Tuesday, February 10, 2009

What's My Calling?

A topic of great interest for me is the work Weber did on religion and its influences on modern social structures. In his text The Protestant Ethic and Spirit of Capitalism (Appelrouth & Edles, pp 154-165), he outlines the characteristics of Protestant Christianity and its direct relation to capitalism in contemporary society. He does not say that Protestantism is the cause of capitalism, but rather offered a breeding ground in which capitalism flourished (Appelrouth & Edles, pp 158; Allan, pp 51). Weber makes this point by offering that Protestantism presented the concept of a calling for all men, not just those of the clergy (Appelrouth & Eddles, pp158). For the time, the concept of a calling, in my belief was a marketing campaign aimed at the poor to affirm their status as workers and give them hope of entering the Kingdom of Heaven by continuing their work. Thus perpetuating the system and maintaining the status quo. Protestantism gives no indication that one must be good at their calling nor like what they are doing. So, if Protestant dogma preached , from the outset, that one was allowed to alter their own calling at any given time, how would that have effected Weber's theory of Protestantism and the Spirit of Capitalism?


  1. Do you think it would have led to even more accumulation of wealth? If we could keep switching jobs until we found the one we were best at, we could make even more money than if we continued at a job that we did not like and were not good at.

  2. It is interesting to see how the U.S., a country in which its government involves religion in its policies very frequently (i.e. G.W. Bush and his "direct contact" with God) blends easily with the essence of capitalism. By keeping all the workers under control, by implying that by doing the good thing (working honestly) this will lead them to "heaven" the government maintains the status quo and keeps them busy. The majority of the workers, especially in today's economy, prefer to keep their jobs and not complain about their salaries and their working conditions, instead of complaining and protesting. This is one effect of capitalism, keeping everybody "happy" with poor-paying jobs while the elite enjoy about the exploitation of the masses. But as previously mentioned, the proletariat prefer the status quo and go to heaven instead of demanding something better.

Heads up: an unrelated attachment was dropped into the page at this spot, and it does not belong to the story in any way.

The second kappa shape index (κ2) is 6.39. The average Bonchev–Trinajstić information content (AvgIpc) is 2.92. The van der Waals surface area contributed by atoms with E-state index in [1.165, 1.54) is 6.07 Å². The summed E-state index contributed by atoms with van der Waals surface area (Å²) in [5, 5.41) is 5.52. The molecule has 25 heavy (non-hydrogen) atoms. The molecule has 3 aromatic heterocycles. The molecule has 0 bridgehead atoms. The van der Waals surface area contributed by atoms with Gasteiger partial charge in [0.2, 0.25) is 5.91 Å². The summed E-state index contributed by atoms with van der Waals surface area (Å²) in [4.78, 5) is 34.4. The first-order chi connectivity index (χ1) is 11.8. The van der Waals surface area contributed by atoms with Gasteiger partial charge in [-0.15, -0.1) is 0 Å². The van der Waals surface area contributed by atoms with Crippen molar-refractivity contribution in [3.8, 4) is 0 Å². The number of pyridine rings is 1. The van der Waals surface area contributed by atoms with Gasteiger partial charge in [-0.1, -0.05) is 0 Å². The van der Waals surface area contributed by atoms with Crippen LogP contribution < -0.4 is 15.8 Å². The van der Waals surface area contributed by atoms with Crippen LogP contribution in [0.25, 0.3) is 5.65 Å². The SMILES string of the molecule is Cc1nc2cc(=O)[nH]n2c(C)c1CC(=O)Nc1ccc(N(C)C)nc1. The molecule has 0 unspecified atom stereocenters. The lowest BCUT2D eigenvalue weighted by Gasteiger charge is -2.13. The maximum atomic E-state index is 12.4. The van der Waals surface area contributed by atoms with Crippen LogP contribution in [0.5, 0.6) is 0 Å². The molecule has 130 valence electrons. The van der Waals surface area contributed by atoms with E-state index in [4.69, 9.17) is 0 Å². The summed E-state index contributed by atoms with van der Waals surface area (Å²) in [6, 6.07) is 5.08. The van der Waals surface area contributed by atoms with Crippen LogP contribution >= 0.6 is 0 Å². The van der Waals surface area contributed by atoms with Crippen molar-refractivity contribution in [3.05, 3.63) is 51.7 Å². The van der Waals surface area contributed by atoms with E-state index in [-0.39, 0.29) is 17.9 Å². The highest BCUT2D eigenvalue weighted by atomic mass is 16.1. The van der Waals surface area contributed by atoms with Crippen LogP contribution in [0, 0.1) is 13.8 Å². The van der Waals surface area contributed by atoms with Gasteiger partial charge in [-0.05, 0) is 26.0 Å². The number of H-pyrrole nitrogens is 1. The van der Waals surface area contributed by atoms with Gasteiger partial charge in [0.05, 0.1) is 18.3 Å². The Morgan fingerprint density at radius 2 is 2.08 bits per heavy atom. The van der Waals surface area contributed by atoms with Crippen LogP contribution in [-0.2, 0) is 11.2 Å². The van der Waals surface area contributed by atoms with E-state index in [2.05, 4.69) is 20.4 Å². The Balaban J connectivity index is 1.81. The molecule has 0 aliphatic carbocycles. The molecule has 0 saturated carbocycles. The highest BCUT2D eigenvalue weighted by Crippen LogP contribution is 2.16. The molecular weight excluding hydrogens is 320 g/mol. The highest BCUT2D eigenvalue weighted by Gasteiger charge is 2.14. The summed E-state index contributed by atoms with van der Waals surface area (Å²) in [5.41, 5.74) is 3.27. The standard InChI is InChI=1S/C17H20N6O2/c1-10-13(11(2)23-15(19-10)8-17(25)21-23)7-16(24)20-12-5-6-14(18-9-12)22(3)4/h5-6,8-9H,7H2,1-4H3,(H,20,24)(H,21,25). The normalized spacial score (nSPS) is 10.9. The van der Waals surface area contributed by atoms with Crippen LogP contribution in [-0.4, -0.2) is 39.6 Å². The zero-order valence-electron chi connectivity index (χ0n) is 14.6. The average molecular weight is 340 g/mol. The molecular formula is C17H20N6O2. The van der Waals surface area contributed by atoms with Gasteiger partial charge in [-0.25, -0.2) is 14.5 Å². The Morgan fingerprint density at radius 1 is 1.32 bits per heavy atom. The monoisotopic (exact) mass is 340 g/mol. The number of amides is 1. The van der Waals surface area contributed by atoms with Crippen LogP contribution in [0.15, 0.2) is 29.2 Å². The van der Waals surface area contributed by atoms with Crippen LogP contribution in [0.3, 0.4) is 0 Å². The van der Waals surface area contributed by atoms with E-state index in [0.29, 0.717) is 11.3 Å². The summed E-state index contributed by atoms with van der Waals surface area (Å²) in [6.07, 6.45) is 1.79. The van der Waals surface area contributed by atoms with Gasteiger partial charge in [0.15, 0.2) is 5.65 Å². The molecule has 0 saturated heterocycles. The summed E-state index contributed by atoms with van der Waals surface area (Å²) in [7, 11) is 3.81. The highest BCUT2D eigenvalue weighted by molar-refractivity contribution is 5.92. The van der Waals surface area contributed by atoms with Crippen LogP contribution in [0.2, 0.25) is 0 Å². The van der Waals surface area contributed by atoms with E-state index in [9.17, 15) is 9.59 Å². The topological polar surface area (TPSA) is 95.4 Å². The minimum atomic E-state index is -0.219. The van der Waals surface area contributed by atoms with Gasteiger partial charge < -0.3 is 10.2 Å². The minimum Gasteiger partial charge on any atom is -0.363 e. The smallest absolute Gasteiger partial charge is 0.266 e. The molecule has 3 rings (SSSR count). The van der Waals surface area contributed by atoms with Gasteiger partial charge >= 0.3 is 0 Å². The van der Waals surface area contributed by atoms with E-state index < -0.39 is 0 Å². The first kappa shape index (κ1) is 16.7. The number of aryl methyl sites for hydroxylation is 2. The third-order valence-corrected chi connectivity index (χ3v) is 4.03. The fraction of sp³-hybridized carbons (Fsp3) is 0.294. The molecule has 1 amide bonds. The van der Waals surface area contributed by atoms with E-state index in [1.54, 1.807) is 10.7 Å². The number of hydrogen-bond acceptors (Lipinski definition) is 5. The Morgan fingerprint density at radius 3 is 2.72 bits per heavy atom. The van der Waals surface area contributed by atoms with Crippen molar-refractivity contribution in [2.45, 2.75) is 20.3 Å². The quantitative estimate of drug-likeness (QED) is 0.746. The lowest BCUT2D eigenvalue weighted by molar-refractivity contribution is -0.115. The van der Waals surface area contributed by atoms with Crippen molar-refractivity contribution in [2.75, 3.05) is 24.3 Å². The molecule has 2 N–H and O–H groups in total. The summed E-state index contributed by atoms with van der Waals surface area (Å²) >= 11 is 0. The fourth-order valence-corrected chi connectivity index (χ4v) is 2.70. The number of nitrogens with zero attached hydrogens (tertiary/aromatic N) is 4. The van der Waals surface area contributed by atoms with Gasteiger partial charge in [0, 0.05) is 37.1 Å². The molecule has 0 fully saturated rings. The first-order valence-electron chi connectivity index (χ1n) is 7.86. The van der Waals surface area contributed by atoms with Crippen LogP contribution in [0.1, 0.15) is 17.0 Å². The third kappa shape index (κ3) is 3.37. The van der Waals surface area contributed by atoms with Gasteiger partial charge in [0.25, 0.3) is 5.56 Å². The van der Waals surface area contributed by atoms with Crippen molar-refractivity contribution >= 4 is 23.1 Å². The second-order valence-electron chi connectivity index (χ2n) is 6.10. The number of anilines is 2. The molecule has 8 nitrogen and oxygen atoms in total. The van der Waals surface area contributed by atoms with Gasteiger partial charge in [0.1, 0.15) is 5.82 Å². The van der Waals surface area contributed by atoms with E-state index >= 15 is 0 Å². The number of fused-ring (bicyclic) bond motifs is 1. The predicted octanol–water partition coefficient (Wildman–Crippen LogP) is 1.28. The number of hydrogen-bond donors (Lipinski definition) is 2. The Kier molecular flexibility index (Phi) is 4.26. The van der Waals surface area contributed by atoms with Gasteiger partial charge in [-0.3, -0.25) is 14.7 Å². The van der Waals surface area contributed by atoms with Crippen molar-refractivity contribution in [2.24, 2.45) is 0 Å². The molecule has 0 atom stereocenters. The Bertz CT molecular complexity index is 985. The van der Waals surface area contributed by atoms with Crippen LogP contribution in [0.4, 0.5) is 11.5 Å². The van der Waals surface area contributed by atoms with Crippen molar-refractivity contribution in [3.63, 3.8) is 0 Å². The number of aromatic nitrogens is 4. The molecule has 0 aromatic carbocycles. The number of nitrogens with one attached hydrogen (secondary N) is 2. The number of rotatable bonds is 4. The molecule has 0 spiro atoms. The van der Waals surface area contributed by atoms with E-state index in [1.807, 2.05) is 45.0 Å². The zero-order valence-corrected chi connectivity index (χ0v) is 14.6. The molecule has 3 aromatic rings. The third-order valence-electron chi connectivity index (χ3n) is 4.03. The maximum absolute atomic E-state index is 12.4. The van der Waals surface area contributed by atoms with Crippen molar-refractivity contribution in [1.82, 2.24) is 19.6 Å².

3. People usually get "stuck" in a job for a lifetime since they need pay their bills. It is very difficult to find a job specially with pay similar to a job were you have been for several years. I also think you tend to get comfortable and it becomes difficult for you to leave. I don't think that switching jobs would be easy and ideal. I also don't think that it would accumulate more wealth because some jobs that people like are not money makers. Now, There are many different gods to different people depending on their view and perspectives. It is much like the pre modern view of reality. agree with Weber’s idea that Protestantism was the foundation for the rise of capitalism in the western world. The idea of authority and beliefs that Protestantism had was very influential in forming the ideal type of capitalism is today. You are judged by what you do and what you have without really knowing how you are as an individual. What is the American dream? Most people would agree that owning a nice home with a luxury car parked outside is what everyone wants. Is that right? Weber mentions that you must own property and work for your self in order to be independent. It is somewhat like Marx’s idea of alienation, since we all work for someone else and therefore do not own our own destiny. We have no idea what might happen to us in the future working for someone else and because of the economic crisis today might even get laid off because of the “owners” wanting to profit.